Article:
Over the last four months, I have spent a lot of time working through how to make things that move, and how to produce them in a predictable way in any well-equipped makerspace. I’m defining a well-equipped space as one with a laser-cutter and a 3D printer that handles PLA, though a lathe and mill are nice to have.

Procedural Generation - OpenSCAD

OpenSCAD is a FLOSS project out of Kitchener/Waterloo in Canada. It is amazing and a very good solution if you are comfortable programming. It runs on donations, and it is absolutely the best for things like, ie: furniture design.

* Probably the most interesting for designing things like bookshelves and non-fancy-curved CAD things
* you change a single variable and everything else changes
* good for modelling plywood, angle brackets, large-scale non-fiddly things
* sending out a model is as simple as sending out some code
* use GitHub/etc to store your models
* Generators exist for doing, ie: 3D printed helical gears. Amazing!
* getting 3D printed helical gears right on it will take years from your life, if you're not good at that already
* when you get right into it, this involves a lot of programming effort
* if you're only middle-comfortable with programming, will be slower than other packages to get what you want.
* this is not a CAM package, there's no machine tooling in here.

Rhino/Grasshopper for OSX

Rhino is great and easy to use. Grasshopper allows linked updates for generated models. In practical terms, that means that a model will update when you change something in the underlying design. While Grasshopper for OSX is in early beta right now, Rhino is still a great, practical choice. It’s pretty affordable, too, at $495USD and a 90-day free trial.

  • affordable
  • offline working space available
  • Great workspace, good rendering, joints and animations
  • Grasshopper is now available on mac in deep beta.
  • UI less polished than some low-level Autodesk project
  • Maybe overkill if you’re just getting started


Autodesk is the big goon of the OSX CAD world. They have a real sweet spot going on in their acqui-hire policy for smaller companies, which has allowed them to take on a lot with their 123D line of products.


TinkerCAD is Autodesk’s entry-level free-to-play cloud-based CAD offering. It is essentially a toy, best used with a MakerBot or Ultimaker to print action-figure-y non-moving components.

The big pitch for TinkerCAD is that it comes with a lot of pre-modelled drag-and-drop components that will get you started quick, including some fiddly joints that are nice for putting together snap-together pieces. It is a toy and has no measurement tools! I expect you will move on quickly, there are a lot of constraints here.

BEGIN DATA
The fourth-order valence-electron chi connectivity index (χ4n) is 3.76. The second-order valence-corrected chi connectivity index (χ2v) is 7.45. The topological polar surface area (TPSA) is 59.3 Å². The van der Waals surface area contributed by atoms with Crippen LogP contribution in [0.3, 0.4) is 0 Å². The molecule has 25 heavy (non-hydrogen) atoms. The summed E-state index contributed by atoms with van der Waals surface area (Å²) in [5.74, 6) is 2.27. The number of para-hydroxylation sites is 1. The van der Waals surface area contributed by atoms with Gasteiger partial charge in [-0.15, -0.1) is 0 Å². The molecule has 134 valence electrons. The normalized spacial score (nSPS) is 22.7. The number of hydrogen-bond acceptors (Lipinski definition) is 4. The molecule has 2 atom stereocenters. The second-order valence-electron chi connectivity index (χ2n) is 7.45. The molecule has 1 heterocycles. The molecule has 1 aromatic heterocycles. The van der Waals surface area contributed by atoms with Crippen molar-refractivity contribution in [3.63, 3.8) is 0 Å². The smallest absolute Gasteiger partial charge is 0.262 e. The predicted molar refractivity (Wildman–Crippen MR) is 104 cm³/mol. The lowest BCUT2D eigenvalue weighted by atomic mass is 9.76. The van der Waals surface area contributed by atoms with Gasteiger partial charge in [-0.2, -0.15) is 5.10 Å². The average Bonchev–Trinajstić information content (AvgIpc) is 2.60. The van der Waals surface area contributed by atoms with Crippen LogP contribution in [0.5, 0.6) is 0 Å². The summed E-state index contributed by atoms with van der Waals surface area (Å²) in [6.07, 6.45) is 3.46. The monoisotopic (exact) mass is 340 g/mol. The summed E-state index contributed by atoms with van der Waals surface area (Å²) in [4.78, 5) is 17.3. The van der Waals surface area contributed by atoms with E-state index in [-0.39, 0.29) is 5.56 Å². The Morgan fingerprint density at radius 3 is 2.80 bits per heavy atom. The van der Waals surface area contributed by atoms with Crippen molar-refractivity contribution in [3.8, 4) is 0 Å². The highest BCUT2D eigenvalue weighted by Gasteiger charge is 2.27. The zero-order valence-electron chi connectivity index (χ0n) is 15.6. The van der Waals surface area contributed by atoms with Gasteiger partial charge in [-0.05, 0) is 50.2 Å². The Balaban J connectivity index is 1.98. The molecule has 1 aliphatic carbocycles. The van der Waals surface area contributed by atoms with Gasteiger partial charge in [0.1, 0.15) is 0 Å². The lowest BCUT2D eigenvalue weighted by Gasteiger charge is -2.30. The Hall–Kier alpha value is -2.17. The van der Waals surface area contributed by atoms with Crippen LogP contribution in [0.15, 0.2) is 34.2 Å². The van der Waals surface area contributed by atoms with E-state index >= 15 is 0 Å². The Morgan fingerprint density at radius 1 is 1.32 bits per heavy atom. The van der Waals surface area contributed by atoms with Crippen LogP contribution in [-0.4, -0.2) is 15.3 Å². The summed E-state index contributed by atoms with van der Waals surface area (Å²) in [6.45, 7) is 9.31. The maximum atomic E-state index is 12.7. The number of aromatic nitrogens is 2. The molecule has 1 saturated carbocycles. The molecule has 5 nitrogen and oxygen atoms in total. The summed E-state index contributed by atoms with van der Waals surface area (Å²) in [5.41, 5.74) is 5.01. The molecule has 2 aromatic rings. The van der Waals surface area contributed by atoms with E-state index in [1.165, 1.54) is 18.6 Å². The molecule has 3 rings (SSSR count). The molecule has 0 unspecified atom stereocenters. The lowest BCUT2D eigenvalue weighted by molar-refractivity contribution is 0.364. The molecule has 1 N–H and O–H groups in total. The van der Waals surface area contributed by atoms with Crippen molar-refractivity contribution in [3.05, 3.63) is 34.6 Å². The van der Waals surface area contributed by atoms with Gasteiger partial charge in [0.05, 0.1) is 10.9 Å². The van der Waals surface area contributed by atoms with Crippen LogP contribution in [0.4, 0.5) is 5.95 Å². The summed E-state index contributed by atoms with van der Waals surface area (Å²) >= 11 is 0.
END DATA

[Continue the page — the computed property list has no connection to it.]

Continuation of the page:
123D Design

123D Design

This is the tool I use most often to design small solid parts for 3D printing.

  • Most intuitive modelling controls, relative to other packages
  • Exports STL and OBJ files directly
  • Can in theory import SVG as sketches to make objects
  • easy to save files locally
  • do not have to be online to use
  • sketches have constraints/suggestions, making them v. easy to handle.
  • Designed to manage small, 3d-printed parts, so if you’re doing something complex it will run slowly even on high-end hardware
  • Anything to do with curves, lofting, or path-tracing can be very frustrating very fast
  • can’t generate one component and linked-edit that component, which means a lot of redrawing parts if you change something.
  • gonna have to hand-animate your joints, and they’re gonna be an estimate.
  • Do one part at a time
  • make sure to draw it out in advance
  • do you really need to 3D print that?

Fusion 360

Fusion 360 is Autodesk’s challenger to Solidworks, and elect replacement for Inventor. You can get a free/hobbyist licence for 360 for one year by signing up as a hobbyist and tinkerer. Fusion in theory does it all: CAD, CAM, hingeing, and animations. In practice, it has a ton of weirdly awkward little gotchas, like being an always-on cloud computing platform. It might get better, as it is in active development.

  • joints, hinges, animations included
  • can do large, complex projects
  • In theory, modelling is easy!
  • things like gear generation scripts exist for the platform, handy!
  • CAM toolpath exports, the whole thing, you can run a shop off this
  • you are probably using a laptop, and it will probably pig out your resources
  • Cloud-based = Do u have internet? No? No work for you!
  • You have to place holes as components, rather than dropping a fastener in place and auto-generating around that fastener.
  • Super weird, Autodesk-specific control panels and UI conventions
  • Component management, etc, shows signs of being inherited from a different world of design than 123D. Long learning curve.

There’s a lot more to be said on this topic, and the next post you should read is about generators, which are LIKE CAD software… but for making things in a generic way that you can then customize using 2D vector drawing software. Here is that post

This post is derived from a talk I did at ITP Camp 2016